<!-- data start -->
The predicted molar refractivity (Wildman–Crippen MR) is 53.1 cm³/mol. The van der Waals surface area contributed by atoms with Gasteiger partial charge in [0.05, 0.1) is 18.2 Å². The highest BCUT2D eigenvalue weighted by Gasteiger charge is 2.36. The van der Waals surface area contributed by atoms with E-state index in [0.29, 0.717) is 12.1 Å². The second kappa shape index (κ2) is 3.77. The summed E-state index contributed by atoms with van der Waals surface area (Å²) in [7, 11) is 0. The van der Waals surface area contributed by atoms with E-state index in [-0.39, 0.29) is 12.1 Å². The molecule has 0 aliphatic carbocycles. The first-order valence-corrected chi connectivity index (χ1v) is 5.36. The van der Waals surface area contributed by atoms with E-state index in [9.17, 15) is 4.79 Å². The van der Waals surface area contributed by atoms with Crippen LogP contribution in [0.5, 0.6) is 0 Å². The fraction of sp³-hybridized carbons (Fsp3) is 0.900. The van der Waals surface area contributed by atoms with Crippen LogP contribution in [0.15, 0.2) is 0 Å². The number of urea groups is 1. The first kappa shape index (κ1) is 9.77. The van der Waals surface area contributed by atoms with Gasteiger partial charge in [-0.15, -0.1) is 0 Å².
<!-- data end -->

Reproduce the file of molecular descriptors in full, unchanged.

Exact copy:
The predicted molar refractivity (Wildman–Crippen MR) is 53.1 cm³/mol. The van der Waals surface area contributed by atoms with Gasteiger partial charge in [0.05, 0.1) is 18.2 Å². The highest BCUT2D eigenvalue weighted by Gasteiger charge is 2.36. The van der Waals surface area contributed by atoms with E-state index in [0.29, 0.717) is 12.1 Å². The second kappa shape index (κ2) is 3.77. The summed E-state index contributed by atoms with van der Waals surface area (Å²) in [7, 11) is 0. The van der Waals surface area contributed by atoms with E-state index in [-0.39, 0.29) is 12.1 Å². The molecule has 0 aliphatic carbocycles. The first-order valence-corrected chi connectivity index (χ1v) is 5.36. The van der Waals surface area contributed by atoms with E-state index in [9.17, 15) is 4.79 Å². The van der Waals surface area contributed by atoms with Crippen LogP contribution in [0.5, 0.6) is 0 Å². The fraction of sp³-hybridized carbons (Fsp3) is 0.900. The van der Waals surface area contributed by atoms with Crippen LogP contribution in [0.15, 0.2) is 0 Å². The number of urea groups is 1. The first kappa shape index (κ1) is 9.77. The van der Waals surface area contributed by atoms with Gasteiger partial charge in [-0.15, -0.1) is 0 Å².